Official says EU operating to radically stop Russian gas transfer through Ukraine


(MENAFN) In a significant move, the European Commission is intensively working towards severing its reliance on Russian gas supplies delivered through Ukraine, as revealed by Tim McPhie, the commission's spokesperson. The European Union's existing gas transit contract with Moscow is set to expire at the end of this year, prompting concerted efforts to explore alternative sources and routes.

McPhie disclosed that the current annual transit volume to key European Union nations like Austria, Slovakia, the Czech Republic, and Italy stands at approximately 15 billion cubic meters.

He emphasized the Commission's dedication to collaborating closely with these countries to secure viable gas supplies, albeit refraining from specifying the alternative routes under consideration. McPhie highlighted the importance of ensuring these nations receive gas through other pipelines and liquefied natural gas, expressing confidence in the feasibility of such transitions.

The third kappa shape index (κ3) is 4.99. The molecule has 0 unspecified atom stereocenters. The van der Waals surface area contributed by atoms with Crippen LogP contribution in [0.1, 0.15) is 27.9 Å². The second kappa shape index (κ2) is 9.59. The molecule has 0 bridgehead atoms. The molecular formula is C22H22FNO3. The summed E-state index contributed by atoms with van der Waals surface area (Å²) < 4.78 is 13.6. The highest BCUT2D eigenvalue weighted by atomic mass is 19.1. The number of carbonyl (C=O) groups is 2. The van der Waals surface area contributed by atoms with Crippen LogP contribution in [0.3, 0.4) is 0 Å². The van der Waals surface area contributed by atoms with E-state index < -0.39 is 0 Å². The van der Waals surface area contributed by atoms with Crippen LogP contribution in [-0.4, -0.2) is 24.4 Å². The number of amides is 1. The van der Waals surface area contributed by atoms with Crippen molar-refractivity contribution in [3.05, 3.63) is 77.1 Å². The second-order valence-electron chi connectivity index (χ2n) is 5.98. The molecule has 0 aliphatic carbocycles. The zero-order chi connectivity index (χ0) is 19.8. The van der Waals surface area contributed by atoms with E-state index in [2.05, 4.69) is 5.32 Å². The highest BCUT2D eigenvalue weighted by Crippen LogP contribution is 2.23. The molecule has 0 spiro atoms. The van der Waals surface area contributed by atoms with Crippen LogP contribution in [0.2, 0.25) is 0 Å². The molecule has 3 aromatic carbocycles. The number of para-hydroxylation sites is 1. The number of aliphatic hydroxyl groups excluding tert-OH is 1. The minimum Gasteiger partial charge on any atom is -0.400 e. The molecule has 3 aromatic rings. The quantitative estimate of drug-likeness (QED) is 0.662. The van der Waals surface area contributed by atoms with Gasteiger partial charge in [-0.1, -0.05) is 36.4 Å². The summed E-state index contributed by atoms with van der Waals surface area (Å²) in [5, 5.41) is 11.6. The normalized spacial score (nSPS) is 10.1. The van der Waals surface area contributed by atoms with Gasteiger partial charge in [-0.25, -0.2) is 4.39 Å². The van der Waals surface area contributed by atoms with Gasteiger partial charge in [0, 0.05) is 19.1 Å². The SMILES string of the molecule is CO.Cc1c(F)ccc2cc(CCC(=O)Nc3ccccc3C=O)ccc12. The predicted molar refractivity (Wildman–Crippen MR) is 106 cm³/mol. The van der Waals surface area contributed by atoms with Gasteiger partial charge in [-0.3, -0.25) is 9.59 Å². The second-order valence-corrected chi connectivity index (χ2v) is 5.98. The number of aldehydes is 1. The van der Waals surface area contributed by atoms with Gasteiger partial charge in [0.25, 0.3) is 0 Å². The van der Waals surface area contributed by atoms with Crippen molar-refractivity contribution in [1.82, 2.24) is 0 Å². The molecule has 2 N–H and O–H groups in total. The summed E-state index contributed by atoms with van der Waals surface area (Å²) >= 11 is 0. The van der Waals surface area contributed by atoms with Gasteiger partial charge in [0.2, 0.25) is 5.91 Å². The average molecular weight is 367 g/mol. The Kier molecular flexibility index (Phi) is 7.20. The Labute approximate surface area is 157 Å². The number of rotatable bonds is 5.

Brokered by the European Union, the current five-year gas transit contract between Russia and Ukraine, signed in 2019 just a day before the previous agreement expired, set specific transit volumes. According to the terms, Russian energy giant Gazprom committed to transporting 65 billion cubic meters of gas through Ukraine in 2020 and 40 billion annually from 2021 to 2024.

Presently, the transit line through Ukraine and the European extension of TurkStream remain the sole conduits for piped Russian gas to reach Central and Western Europe.

Despite the current contract's expiration approaching, European Energy Commissioner Kadri Simson declared during a recent European Union Parliament committee meeting that the bloc has no intentions of extending the existing gas transit agreement with Russia via Ukraine. This signals a strategic shift in the European Union's energy landscape, as it actively seeks diversified sources and transportation methods to reduce dependency on Russian gas through Ukraine.

As the European Commission navigates these intricate negotiations, the energy dynamics in the region are poised for transformation, with potential ramifications for both diplomatic relations and the energy security of European Union member states. The unfolding developments underscore the continent's commitment to reshaping its energy portfolio and ensuring a resilient and diverse supply chain for the years to come.

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